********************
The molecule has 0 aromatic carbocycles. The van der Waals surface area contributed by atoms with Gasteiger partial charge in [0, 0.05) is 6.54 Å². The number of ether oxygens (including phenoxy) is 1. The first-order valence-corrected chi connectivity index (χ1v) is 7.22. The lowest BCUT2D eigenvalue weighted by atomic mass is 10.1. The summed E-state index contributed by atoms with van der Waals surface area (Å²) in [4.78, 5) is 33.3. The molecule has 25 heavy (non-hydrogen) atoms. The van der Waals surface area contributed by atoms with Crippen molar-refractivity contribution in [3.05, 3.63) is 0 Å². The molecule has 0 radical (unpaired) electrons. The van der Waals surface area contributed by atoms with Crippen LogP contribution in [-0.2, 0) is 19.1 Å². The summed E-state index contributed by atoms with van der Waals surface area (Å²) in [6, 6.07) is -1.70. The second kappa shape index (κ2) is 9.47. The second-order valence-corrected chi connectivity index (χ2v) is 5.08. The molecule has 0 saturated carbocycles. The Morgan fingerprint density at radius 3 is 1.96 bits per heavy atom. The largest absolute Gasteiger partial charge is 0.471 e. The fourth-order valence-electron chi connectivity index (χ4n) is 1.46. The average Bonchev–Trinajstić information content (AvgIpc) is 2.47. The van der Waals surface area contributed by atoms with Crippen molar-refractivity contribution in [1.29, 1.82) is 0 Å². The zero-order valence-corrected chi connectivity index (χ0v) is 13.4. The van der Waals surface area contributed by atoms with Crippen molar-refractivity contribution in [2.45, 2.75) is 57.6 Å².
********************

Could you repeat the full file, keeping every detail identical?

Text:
The molecule has 0 aromatic carbocycles. The van der Waals surface area contributed by atoms with Gasteiger partial charge in [0, 0.05) is 6.54 Å². The number of ether oxygens (including phenoxy) is 1. The first-order valence-corrected chi connectivity index (χ1v) is 7.22. The lowest BCUT2D eigenvalue weighted by atomic mass is 10.1. The summed E-state index contributed by atoms with van der Waals surface area (Å²) in [4.78, 5) is 33.3. The molecule has 25 heavy (non-hydrogen) atoms. The van der Waals surface area contributed by atoms with Crippen molar-refractivity contribution in [3.05, 3.63) is 0 Å². The molecule has 0 radical (unpaired) electrons. The van der Waals surface area contributed by atoms with Crippen LogP contribution in [-0.2, 0) is 19.1 Å². The summed E-state index contributed by atoms with van der Waals surface area (Å²) in [6, 6.07) is -1.70. The second kappa shape index (κ2) is 9.47. The second-order valence-corrected chi connectivity index (χ2v) is 5.08. The molecule has 0 saturated carbocycles. The Morgan fingerprint density at radius 3 is 1.96 bits per heavy atom. The largest absolute Gasteiger partial charge is 0.471 e. The fourth-order valence-electron chi connectivity index (χ4n) is 1.46. The average Bonchev–Trinajstić information content (AvgIpc) is 2.47. The van der Waals surface area contributed by atoms with Crippen molar-refractivity contribution in [1.29, 1.82) is 0 Å². The zero-order valence-corrected chi connectivity index (χ0v) is 13.4. The van der Waals surface area contributed by atoms with Crippen molar-refractivity contribution in [2.45, 2.75) is 57.6 Å².